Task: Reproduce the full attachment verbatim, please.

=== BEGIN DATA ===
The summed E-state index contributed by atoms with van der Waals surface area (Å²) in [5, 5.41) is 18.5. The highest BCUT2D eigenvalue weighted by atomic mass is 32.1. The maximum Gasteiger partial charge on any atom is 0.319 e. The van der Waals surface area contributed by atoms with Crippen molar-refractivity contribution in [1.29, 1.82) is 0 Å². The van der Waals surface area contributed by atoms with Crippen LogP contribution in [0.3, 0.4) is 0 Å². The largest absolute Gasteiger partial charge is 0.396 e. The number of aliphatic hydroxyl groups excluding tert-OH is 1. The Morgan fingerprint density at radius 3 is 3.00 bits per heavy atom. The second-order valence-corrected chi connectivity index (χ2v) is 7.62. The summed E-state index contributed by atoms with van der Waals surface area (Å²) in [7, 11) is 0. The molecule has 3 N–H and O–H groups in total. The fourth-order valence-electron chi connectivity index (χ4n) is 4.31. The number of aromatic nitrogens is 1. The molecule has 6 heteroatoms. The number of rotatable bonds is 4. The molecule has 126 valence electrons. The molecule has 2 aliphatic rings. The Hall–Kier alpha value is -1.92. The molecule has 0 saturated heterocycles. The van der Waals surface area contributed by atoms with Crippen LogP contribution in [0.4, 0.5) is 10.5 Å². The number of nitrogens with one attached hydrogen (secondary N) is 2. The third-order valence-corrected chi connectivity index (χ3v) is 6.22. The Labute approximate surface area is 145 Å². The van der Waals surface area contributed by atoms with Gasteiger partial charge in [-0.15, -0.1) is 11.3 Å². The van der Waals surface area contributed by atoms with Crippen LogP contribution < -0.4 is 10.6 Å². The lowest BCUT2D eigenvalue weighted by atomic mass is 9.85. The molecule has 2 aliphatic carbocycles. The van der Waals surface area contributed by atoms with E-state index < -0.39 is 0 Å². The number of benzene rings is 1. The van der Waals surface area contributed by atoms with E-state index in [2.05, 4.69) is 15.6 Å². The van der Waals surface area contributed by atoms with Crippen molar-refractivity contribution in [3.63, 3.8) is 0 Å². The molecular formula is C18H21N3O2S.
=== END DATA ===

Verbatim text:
The summed E-state index contributed by atoms with van der Waals surface area (Å²) in [5, 5.41) is 18.5. The highest BCUT2D eigenvalue weighted by atomic mass is 32.1. The maximum Gasteiger partial charge on any atom is 0.319 e. The van der Waals surface area contributed by atoms with Crippen molar-refractivity contribution in [1.29, 1.82) is 0 Å². The van der Waals surface area contributed by atoms with Crippen LogP contribution in [0.3, 0.4) is 0 Å². The largest absolute Gasteiger partial charge is 0.396 e. The number of aliphatic hydroxyl groups excluding tert-OH is 1. The Morgan fingerprint density at radius 3 is 3.00 bits per heavy atom. The second-order valence-corrected chi connectivity index (χ2v) is 7.62. The summed E-state index contributed by atoms with van der Waals surface area (Å²) in [7, 11) is 0. The molecule has 3 N–H and O–H groups in total. The fourth-order valence-electron chi connectivity index (χ4n) is 4.31. The number of aromatic nitrogens is 1. The molecule has 6 heteroatoms. The number of rotatable bonds is 4. The molecule has 126 valence electrons. The molecule has 2 aliphatic rings. The Hall–Kier alpha value is -1.92. The molecule has 0 saturated heterocycles. The van der Waals surface area contributed by atoms with Crippen LogP contribution in [0.4, 0.5) is 10.5 Å². The number of nitrogens with one attached hydrogen (secondary N) is 2. The third-order valence-corrected chi connectivity index (χ3v) is 6.22. The Labute approximate surface area is 145 Å². The van der Waals surface area contributed by atoms with Gasteiger partial charge in [-0.15, -0.1) is 11.3 Å². The van der Waals surface area contributed by atoms with Crippen LogP contribution < -0.4 is 10.6 Å². The lowest BCUT2D eigenvalue weighted by atomic mass is 9.85. The molecule has 2 aliphatic carbocycles. The van der Waals surface area contributed by atoms with E-state index < -0.39 is 0 Å². The number of benzene rings is 1. The van der Waals surface area contributed by atoms with E-state index in [2.05, 4.69) is 15.6 Å². The van der Waals surface area contributed by atoms with Crippen molar-refractivity contribution in [3.63, 3.8) is 0 Å². The molecular formula is C18H21N3O2S.